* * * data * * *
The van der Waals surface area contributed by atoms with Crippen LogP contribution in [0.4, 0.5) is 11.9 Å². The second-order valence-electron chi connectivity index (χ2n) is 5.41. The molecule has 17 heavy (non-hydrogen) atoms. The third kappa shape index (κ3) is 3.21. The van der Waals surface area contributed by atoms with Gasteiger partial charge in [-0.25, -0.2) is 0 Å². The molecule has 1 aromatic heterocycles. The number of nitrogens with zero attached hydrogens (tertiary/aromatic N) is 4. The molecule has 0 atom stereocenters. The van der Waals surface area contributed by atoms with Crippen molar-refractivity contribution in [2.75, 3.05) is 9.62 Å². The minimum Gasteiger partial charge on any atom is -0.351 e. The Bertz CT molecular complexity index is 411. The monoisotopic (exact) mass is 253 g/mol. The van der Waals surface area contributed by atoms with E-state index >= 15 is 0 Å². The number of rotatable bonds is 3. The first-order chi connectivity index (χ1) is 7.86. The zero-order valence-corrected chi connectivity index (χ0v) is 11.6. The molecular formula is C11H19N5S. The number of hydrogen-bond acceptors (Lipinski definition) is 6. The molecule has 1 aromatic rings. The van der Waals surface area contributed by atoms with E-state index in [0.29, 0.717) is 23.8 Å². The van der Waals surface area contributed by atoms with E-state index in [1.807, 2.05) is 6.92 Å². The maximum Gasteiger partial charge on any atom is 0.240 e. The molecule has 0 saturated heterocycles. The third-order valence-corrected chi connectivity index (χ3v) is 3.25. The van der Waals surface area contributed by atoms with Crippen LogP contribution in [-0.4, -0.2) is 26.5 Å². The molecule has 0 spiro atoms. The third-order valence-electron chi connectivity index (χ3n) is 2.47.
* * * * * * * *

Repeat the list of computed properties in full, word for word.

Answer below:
The van der Waals surface area contributed by atoms with Crippen LogP contribution in [0.4, 0.5) is 11.9 Å². The second-order valence-electron chi connectivity index (χ2n) is 5.41. The molecule has 17 heavy (non-hydrogen) atoms. The third kappa shape index (κ3) is 3.21. The van der Waals surface area contributed by atoms with Gasteiger partial charge in [-0.25, -0.2) is 0 Å². The molecule has 1 aromatic heterocycles. The number of nitrogens with zero attached hydrogens (tertiary/aromatic N) is 4. The molecule has 0 atom stereocenters. The van der Waals surface area contributed by atoms with Crippen molar-refractivity contribution in [2.75, 3.05) is 9.62 Å². The minimum Gasteiger partial charge on any atom is -0.351 e. The Bertz CT molecular complexity index is 411. The monoisotopic (exact) mass is 253 g/mol. The van der Waals surface area contributed by atoms with E-state index >= 15 is 0 Å². The number of rotatable bonds is 3. The first-order chi connectivity index (χ1) is 7.86. The zero-order valence-corrected chi connectivity index (χ0v) is 11.6. The molecular formula is C11H19N5S. The number of hydrogen-bond acceptors (Lipinski definition) is 6. The molecule has 1 aromatic rings. The van der Waals surface area contributed by atoms with E-state index in [0.29, 0.717) is 23.8 Å². The van der Waals surface area contributed by atoms with E-state index in [1.807, 2.05) is 6.92 Å². The maximum Gasteiger partial charge on any atom is 0.240 e. The molecule has 0 saturated heterocycles. The third-order valence-corrected chi connectivity index (χ3v) is 3.25. The van der Waals surface area contributed by atoms with Crippen LogP contribution in [-0.4, -0.2) is 26.5 Å². The molecule has 0 spiro atoms. The third-order valence-electron chi connectivity index (χ3n) is 2.47.